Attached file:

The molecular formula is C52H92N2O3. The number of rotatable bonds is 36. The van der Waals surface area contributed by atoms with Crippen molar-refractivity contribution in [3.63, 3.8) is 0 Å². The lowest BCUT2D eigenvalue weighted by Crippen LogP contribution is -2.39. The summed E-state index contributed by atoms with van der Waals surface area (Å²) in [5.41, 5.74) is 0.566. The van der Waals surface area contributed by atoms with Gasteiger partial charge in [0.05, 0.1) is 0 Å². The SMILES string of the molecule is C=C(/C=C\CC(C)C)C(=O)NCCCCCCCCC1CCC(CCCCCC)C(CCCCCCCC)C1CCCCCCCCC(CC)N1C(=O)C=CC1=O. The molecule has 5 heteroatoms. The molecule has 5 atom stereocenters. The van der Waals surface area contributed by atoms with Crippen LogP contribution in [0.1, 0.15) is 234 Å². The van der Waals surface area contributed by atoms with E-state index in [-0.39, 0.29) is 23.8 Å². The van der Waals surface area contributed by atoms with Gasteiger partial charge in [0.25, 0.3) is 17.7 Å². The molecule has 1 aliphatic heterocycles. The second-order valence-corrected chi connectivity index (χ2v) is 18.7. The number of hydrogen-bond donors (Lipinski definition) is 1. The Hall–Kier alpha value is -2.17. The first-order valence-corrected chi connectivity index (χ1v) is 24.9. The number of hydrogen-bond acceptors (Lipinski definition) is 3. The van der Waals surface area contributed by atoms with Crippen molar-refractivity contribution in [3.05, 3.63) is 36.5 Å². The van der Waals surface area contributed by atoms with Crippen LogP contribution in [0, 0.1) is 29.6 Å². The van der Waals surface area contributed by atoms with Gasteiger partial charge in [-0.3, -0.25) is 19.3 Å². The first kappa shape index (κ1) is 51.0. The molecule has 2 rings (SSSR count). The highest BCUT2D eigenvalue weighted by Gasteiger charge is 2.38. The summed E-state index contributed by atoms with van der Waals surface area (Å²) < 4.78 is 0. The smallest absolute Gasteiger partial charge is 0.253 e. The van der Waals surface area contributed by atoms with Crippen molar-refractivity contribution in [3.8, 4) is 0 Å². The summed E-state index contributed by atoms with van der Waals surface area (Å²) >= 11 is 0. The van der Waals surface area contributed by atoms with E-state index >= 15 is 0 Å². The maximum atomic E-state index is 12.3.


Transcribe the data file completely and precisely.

The molecular formula is C52H92N2O3. The number of rotatable bonds is 36. The van der Waals surface area contributed by atoms with Crippen molar-refractivity contribution in [3.63, 3.8) is 0 Å². The lowest BCUT2D eigenvalue weighted by Crippen LogP contribution is -2.39. The summed E-state index contributed by atoms with van der Waals surface area (Å²) in [5.41, 5.74) is 0.566. The van der Waals surface area contributed by atoms with Gasteiger partial charge in [0.05, 0.1) is 0 Å². The SMILES string of the molecule is C=C(/C=C\CC(C)C)C(=O)NCCCCCCCCC1CCC(CCCCCC)C(CCCCCCCC)C1CCCCCCCCC(CC)N1C(=O)C=CC1=O. The molecule has 5 heteroatoms. The molecule has 5 atom stereocenters. The van der Waals surface area contributed by atoms with Crippen LogP contribution in [0.1, 0.15) is 234 Å². The van der Waals surface area contributed by atoms with E-state index in [-0.39, 0.29) is 23.8 Å². The van der Waals surface area contributed by atoms with Gasteiger partial charge in [0.25, 0.3) is 17.7 Å². The molecule has 1 aliphatic heterocycles. The second-order valence-corrected chi connectivity index (χ2v) is 18.7. The number of hydrogen-bond donors (Lipinski definition) is 1. The Hall–Kier alpha value is -2.17. The first-order valence-corrected chi connectivity index (χ1v) is 24.9. The number of hydrogen-bond acceptors (Lipinski definition) is 3. The van der Waals surface area contributed by atoms with Crippen molar-refractivity contribution in [3.05, 3.63) is 36.5 Å². The van der Waals surface area contributed by atoms with Crippen LogP contribution in [0, 0.1) is 29.6 Å². The van der Waals surface area contributed by atoms with Gasteiger partial charge in [-0.3, -0.25) is 19.3 Å². The first kappa shape index (κ1) is 51.0. The molecule has 2 rings (SSSR count). The highest BCUT2D eigenvalue weighted by Gasteiger charge is 2.38. The summed E-state index contributed by atoms with van der Waals surface area (Å²) < 4.78 is 0. The smallest absolute Gasteiger partial charge is 0.253 e. The van der Waals surface area contributed by atoms with Crippen molar-refractivity contribution in [3.8, 4) is 0 Å². The summed E-state index contributed by atoms with van der Waals surface area (Å²) >= 11 is 0. The van der Waals surface area contributed by atoms with E-state index >= 15 is 0 Å². The maximum atomic E-state index is 12.3.